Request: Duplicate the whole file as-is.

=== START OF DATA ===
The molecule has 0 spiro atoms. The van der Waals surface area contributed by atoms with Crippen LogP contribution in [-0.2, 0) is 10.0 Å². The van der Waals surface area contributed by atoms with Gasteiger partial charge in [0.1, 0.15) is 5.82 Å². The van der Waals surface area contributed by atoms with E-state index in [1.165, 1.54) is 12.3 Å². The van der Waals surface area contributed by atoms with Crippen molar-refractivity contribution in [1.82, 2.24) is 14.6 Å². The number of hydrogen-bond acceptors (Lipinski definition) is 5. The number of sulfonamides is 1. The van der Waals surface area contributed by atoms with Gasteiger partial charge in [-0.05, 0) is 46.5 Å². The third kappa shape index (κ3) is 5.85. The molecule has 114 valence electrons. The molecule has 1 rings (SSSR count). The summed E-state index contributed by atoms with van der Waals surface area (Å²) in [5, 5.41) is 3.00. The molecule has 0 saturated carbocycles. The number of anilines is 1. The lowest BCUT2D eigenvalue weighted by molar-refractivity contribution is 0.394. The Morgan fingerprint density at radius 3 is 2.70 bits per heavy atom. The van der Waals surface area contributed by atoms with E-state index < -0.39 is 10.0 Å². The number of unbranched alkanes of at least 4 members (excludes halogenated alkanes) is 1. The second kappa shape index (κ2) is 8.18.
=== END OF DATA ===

The molecule has 0 spiro atoms. The van der Waals surface area contributed by atoms with Crippen LogP contribution in [-0.2, 0) is 10.0 Å². The van der Waals surface area contributed by atoms with Gasteiger partial charge in [0.1, 0.15) is 5.82 Å². The van der Waals surface area contributed by atoms with E-state index in [1.165, 1.54) is 12.3 Å². The van der Waals surface area contributed by atoms with Crippen molar-refractivity contribution in [1.82, 2.24) is 14.6 Å². The number of hydrogen-bond acceptors (Lipinski definition) is 5. The number of sulfonamides is 1. The van der Waals surface area contributed by atoms with Gasteiger partial charge in [-0.05, 0) is 46.5 Å². The third kappa shape index (κ3) is 5.85. The molecule has 114 valence electrons. The molecule has 1 rings (SSSR count). The summed E-state index contributed by atoms with van der Waals surface area (Å²) in [5, 5.41) is 3.00. The molecule has 0 saturated carbocycles. The number of anilines is 1. The lowest BCUT2D eigenvalue weighted by molar-refractivity contribution is 0.394. The Morgan fingerprint density at radius 3 is 2.70 bits per heavy atom. The van der Waals surface area contributed by atoms with E-state index < -0.39 is 10.0 Å². The number of unbranched alkanes of at least 4 members (excludes halogenated alkanes) is 1. The second kappa shape index (κ2) is 8.18.